Telefonos de Mexico (TMX or Telmex), headquartered in Mexico City, operates in Mexico, the U.S., Puerto Rico, Brazil, Chile, Argentina, Peru, and Columbia. Most of the South American operations were acquired through the company's purchase of AT&T Latin America. The company, along with its subsidiaries, offers a wide range of telecommunications, data and video services, Internet access, and integrated telecom solutions to corporate customers. Apart from basic fixed-line telephone services, TMX provides Internet access services telecom and telecom-related services, such as directory, data transmission, and paging and interconnection services to other carriers in Mexico. Approximately 40% of the company's infrastructure and telephony lines are in Mexico City, Monterrey, and Guadalajara metropolitan areas. Over 73% of TMX's revenue continues to be derived from its subscribers in Mexico. The company earned P. $119 million in revenue and P. 19.8 million in net income in 2009.
TELMEX has kept basic rates fixed over the last 9 years because it has been able to pass along the benefits of its technology and efficicency.The company is the price leader in providing computers largely because of their installment plans and multi-service packages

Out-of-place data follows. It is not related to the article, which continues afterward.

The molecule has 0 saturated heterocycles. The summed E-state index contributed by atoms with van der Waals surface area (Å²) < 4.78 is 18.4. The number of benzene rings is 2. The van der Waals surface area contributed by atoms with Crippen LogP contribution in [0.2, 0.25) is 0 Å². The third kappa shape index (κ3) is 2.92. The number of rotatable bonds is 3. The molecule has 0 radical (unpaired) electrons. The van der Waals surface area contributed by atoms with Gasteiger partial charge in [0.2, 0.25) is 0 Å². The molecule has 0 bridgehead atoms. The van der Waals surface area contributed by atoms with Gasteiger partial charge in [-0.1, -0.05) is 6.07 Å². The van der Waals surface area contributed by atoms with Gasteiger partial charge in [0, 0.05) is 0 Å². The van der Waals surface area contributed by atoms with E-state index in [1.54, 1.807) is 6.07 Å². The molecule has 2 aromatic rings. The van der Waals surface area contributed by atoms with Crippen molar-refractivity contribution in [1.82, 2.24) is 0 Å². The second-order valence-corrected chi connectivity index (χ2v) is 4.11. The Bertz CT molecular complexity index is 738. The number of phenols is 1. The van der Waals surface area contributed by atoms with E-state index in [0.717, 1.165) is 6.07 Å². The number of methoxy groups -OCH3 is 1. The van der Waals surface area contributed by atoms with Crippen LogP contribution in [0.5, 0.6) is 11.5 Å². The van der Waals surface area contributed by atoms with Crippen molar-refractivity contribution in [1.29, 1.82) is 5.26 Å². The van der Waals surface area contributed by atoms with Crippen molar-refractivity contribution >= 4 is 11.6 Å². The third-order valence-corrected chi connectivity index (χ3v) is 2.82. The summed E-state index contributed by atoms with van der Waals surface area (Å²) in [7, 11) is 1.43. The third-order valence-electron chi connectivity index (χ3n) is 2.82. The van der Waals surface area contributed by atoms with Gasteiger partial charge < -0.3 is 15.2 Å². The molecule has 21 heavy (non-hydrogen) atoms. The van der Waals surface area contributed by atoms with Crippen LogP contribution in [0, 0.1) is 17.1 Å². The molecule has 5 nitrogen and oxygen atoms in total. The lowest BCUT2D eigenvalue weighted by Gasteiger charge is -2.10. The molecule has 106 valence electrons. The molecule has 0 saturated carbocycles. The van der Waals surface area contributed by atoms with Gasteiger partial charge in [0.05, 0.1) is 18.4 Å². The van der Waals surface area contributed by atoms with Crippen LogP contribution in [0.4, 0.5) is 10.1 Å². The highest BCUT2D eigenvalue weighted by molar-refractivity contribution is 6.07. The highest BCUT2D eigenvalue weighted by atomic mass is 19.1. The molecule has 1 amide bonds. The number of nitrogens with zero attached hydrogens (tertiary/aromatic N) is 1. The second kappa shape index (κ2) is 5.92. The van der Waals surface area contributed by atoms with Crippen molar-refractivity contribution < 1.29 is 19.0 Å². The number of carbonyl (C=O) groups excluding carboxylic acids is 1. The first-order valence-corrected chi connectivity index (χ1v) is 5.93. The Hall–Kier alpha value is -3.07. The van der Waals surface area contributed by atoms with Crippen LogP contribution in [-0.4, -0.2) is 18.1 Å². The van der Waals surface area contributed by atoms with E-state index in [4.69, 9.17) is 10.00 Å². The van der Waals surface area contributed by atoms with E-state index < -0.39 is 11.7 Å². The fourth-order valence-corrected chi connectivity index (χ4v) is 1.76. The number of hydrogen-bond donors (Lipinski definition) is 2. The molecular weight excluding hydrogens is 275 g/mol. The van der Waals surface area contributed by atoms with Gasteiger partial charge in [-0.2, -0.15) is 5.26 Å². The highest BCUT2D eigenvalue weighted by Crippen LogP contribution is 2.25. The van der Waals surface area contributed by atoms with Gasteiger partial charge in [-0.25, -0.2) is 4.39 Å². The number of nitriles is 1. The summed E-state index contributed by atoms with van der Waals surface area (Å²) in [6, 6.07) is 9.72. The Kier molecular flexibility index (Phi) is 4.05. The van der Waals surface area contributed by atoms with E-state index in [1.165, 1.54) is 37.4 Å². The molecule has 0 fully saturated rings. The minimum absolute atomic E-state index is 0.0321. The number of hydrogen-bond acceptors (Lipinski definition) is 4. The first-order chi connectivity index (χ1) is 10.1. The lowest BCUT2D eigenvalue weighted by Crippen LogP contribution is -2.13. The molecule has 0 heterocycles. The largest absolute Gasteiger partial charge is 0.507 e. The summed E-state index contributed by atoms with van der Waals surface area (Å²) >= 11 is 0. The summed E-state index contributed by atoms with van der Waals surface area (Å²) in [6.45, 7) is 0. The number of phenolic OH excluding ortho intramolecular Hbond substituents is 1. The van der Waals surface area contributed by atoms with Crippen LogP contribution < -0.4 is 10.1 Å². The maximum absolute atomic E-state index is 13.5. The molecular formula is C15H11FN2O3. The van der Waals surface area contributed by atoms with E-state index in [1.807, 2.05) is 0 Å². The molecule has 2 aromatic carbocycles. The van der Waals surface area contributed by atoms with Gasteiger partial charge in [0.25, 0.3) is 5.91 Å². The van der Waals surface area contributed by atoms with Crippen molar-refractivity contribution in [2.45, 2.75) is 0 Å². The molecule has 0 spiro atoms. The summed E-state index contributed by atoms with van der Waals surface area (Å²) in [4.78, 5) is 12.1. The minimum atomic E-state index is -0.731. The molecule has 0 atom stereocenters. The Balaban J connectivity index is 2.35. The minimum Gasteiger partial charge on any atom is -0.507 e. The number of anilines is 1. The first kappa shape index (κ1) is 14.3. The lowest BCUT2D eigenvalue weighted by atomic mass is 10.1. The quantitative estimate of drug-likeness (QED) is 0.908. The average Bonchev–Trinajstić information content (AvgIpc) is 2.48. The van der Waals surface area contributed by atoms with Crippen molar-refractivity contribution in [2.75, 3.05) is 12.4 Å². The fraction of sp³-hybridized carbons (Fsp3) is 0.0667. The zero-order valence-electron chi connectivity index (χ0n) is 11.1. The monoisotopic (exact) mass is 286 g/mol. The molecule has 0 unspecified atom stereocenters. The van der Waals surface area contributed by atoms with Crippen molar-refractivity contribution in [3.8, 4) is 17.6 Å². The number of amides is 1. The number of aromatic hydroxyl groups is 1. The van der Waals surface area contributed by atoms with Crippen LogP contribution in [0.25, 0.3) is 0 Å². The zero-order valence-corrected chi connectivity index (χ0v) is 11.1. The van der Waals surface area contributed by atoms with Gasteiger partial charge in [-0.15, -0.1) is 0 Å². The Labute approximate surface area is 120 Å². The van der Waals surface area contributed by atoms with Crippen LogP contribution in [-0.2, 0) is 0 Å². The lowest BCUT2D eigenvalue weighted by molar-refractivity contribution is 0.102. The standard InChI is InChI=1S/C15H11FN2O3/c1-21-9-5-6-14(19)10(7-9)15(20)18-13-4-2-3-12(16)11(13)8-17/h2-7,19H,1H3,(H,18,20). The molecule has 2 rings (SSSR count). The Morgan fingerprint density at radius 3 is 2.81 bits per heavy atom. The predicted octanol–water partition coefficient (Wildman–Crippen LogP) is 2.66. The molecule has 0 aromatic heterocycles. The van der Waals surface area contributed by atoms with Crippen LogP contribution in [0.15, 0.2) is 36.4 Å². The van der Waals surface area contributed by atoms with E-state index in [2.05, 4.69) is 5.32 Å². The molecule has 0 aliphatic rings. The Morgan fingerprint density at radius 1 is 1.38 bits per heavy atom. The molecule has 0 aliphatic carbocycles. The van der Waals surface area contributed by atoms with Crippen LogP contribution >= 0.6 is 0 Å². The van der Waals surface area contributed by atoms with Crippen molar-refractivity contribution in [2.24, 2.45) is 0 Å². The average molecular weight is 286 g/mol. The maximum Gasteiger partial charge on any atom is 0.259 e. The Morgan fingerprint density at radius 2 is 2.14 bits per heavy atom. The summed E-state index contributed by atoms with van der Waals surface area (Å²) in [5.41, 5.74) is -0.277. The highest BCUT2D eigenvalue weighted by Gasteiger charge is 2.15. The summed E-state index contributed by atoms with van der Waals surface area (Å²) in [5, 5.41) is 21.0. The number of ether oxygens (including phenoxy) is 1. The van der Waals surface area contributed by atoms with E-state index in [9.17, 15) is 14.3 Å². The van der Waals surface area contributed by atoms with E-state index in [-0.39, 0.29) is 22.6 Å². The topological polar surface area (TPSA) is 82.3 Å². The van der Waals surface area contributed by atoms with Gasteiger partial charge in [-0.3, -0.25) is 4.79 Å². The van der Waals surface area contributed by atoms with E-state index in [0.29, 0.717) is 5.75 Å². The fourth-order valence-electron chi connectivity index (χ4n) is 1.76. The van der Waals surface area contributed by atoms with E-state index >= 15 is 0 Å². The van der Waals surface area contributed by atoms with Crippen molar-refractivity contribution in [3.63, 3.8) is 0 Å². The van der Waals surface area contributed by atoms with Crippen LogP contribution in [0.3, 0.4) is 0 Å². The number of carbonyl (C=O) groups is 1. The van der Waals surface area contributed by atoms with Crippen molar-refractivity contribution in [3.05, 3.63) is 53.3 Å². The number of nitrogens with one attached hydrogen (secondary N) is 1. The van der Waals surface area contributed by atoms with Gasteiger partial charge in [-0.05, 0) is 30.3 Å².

TELMEX has 83% of the fixed line market with 15.8 million local fixed billed lines in service in Mexico.
Telefonos de Mexico met the “Acuerdo de Convergencia” (Convergence Agreement) requirements: Interconnection, Network Interoperability and Number Portability set out over 3 years ago. It is focused on providing competitive pricing for telecommunications services. Overall strategy has been to continue the previously laid out plans and promote the penetration of broad band services.
Subsidiary companies: Integracion de Servicios TMX S.A. de C.V., Alquiladora de Casas S.A. de C.V., Compania de Telefonos y Bienes Raices S.A. de C.V., Consorcio Red Uno S.A. de C.V., Telefonos del Noroeste S.A. de C.V., Uninet S.A. de C.V., and Telmex USA LLC.
The “Ley Federal de Telecomunicaciones” in Mexico establishes that if a company gains substantial market control, the Communications and Transport Ministry has the right to impose regulations regarding fees, service quality and information release. Further, the Federal Competition Commission has begun 7 investigations to determine companies that have gained substantial market control and has the right to begin new ones at any point in time.
Carso Global Telecom (TELECOMA1-MX) owns 71.5% of all outstanding shares and has the capacity of naming most of the Board Members and can sway shareholder votes.
Worldwide Trend towards fewer fixed lines in service is apparent in Mexico because of cellular telephony competition and the economic situation.
Broadband demand continues to show the growth of the previous five years increasing both the customer base as well as market share. Annual Average growth rate of 70.5%
Mexico is the only country in the OECD that does not have technical convergence despite having set out the requirements required for it over 3 years ago.
Competition derives from VoIP providers, cellular telephony, over 28 cable companies acting through over 60 subsidiaries, and wireless data plan providers. The competition can be summarized by the following companies: